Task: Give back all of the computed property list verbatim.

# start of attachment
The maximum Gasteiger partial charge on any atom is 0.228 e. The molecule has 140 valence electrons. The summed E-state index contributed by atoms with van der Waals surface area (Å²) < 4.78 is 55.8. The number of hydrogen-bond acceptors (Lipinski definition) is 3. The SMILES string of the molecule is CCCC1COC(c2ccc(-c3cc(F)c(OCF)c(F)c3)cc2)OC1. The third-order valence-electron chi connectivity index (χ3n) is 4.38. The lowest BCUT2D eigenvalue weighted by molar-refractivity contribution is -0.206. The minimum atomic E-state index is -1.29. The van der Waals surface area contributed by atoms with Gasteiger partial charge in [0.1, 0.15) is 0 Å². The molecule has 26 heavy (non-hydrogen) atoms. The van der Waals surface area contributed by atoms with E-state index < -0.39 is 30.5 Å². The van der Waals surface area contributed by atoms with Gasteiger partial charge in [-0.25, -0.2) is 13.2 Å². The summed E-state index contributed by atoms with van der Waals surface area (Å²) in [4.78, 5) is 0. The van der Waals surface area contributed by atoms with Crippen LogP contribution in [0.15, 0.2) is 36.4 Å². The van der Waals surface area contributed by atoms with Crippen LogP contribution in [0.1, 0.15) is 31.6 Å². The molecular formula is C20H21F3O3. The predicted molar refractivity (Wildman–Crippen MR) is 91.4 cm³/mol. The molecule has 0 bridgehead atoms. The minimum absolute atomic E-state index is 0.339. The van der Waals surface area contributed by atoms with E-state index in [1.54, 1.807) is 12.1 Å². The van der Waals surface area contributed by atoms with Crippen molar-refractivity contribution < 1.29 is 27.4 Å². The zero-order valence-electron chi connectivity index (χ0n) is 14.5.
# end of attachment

The maximum Gasteiger partial charge on any atom is 0.228 e. The molecule has 140 valence electrons. The summed E-state index contributed by atoms with van der Waals surface area (Å²) < 4.78 is 55.8. The number of hydrogen-bond acceptors (Lipinski definition) is 3. The SMILES string of the molecule is CCCC1COC(c2ccc(-c3cc(F)c(OCF)c(F)c3)cc2)OC1. The third-order valence-electron chi connectivity index (χ3n) is 4.38. The lowest BCUT2D eigenvalue weighted by molar-refractivity contribution is -0.206. The minimum atomic E-state index is -1.29. The van der Waals surface area contributed by atoms with Gasteiger partial charge in [0.1, 0.15) is 0 Å². The molecule has 26 heavy (non-hydrogen) atoms. The van der Waals surface area contributed by atoms with E-state index < -0.39 is 30.5 Å². The van der Waals surface area contributed by atoms with Gasteiger partial charge in [-0.25, -0.2) is 13.2 Å². The summed E-state index contributed by atoms with van der Waals surface area (Å²) in [4.78, 5) is 0. The van der Waals surface area contributed by atoms with Crippen LogP contribution in [0.15, 0.2) is 36.4 Å². The van der Waals surface area contributed by atoms with Crippen LogP contribution in [0.1, 0.15) is 31.6 Å². The molecular formula is C20H21F3O3. The predicted molar refractivity (Wildman–Crippen MR) is 91.4 cm³/mol. The molecule has 0 bridgehead atoms. The minimum absolute atomic E-state index is 0.339. The van der Waals surface area contributed by atoms with E-state index in [1.54, 1.807) is 12.1 Å². The van der Waals surface area contributed by atoms with Crippen molar-refractivity contribution < 1.29 is 27.4 Å². The zero-order valence-electron chi connectivity index (χ0n) is 14.5.